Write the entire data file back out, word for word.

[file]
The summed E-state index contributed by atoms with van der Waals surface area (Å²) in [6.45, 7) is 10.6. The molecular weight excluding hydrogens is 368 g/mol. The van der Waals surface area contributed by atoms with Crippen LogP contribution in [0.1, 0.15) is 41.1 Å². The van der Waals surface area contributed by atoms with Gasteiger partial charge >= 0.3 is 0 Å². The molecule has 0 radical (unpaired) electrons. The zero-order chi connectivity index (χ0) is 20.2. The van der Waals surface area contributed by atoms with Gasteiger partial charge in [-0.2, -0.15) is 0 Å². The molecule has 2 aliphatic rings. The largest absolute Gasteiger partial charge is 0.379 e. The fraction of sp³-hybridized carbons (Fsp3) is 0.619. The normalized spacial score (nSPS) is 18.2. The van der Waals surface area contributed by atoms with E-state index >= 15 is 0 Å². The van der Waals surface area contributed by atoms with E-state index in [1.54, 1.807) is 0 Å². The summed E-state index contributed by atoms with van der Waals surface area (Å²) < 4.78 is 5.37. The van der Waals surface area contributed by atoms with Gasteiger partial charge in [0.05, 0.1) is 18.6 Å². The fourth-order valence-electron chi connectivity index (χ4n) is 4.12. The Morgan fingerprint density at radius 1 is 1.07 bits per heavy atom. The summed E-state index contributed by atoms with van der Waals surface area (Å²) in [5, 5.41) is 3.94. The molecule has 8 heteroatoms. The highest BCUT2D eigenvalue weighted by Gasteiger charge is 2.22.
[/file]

The summed E-state index contributed by atoms with van der Waals surface area (Å²) in [6.45, 7) is 10.6. The molecular weight excluding hydrogens is 368 g/mol. The van der Waals surface area contributed by atoms with Crippen LogP contribution in [0.1, 0.15) is 41.1 Å². The van der Waals surface area contributed by atoms with Gasteiger partial charge >= 0.3 is 0 Å². The molecule has 0 radical (unpaired) electrons. The zero-order chi connectivity index (χ0) is 20.2. The van der Waals surface area contributed by atoms with Gasteiger partial charge in [-0.2, -0.15) is 0 Å². The molecule has 2 aliphatic rings. The largest absolute Gasteiger partial charge is 0.379 e. The fraction of sp³-hybridized carbons (Fsp3) is 0.619. The normalized spacial score (nSPS) is 18.2. The van der Waals surface area contributed by atoms with E-state index >= 15 is 0 Å². The van der Waals surface area contributed by atoms with E-state index in [1.54, 1.807) is 0 Å². The summed E-state index contributed by atoms with van der Waals surface area (Å²) < 4.78 is 5.37. The van der Waals surface area contributed by atoms with Gasteiger partial charge in [0.05, 0.1) is 18.6 Å². The fourth-order valence-electron chi connectivity index (χ4n) is 4.12. The Morgan fingerprint density at radius 1 is 1.07 bits per heavy atom. The summed E-state index contributed by atoms with van der Waals surface area (Å²) in [5, 5.41) is 3.94. The molecule has 8 heteroatoms. The highest BCUT2D eigenvalue weighted by Gasteiger charge is 2.22.